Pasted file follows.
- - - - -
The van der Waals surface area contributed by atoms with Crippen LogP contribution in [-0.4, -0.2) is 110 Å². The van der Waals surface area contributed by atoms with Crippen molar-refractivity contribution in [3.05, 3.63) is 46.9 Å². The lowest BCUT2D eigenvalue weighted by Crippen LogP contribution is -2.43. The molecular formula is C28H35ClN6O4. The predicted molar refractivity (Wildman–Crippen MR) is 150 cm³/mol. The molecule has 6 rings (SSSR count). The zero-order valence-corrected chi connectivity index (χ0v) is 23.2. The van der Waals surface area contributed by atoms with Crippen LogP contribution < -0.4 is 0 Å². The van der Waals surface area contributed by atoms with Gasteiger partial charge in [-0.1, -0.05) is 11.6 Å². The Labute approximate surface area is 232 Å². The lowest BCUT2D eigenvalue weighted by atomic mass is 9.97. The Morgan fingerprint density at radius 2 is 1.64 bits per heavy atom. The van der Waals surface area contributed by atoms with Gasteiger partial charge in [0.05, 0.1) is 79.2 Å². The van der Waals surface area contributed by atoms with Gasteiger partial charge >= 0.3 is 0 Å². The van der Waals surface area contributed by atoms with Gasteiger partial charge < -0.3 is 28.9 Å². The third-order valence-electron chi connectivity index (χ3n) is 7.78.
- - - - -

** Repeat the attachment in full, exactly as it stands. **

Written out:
The van der Waals surface area contributed by atoms with Crippen LogP contribution in [-0.4, -0.2) is 110 Å². The van der Waals surface area contributed by atoms with Crippen molar-refractivity contribution in [3.05, 3.63) is 46.9 Å². The lowest BCUT2D eigenvalue weighted by Crippen LogP contribution is -2.43. The molecular formula is C28H35ClN6O4. The predicted molar refractivity (Wildman–Crippen MR) is 150 cm³/mol. The molecule has 6 rings (SSSR count). The zero-order valence-corrected chi connectivity index (χ0v) is 23.2. The van der Waals surface area contributed by atoms with Crippen LogP contribution < -0.4 is 0 Å². The van der Waals surface area contributed by atoms with Gasteiger partial charge in [-0.1, -0.05) is 11.6 Å². The Labute approximate surface area is 232 Å². The lowest BCUT2D eigenvalue weighted by atomic mass is 9.97. The Morgan fingerprint density at radius 2 is 1.64 bits per heavy atom. The van der Waals surface area contributed by atoms with Gasteiger partial charge in [0.05, 0.1) is 79.2 Å². The van der Waals surface area contributed by atoms with Gasteiger partial charge >= 0.3 is 0 Å². The van der Waals surface area contributed by atoms with Gasteiger partial charge < -0.3 is 28.9 Å². The third-order valence-electron chi connectivity index (χ3n) is 7.78.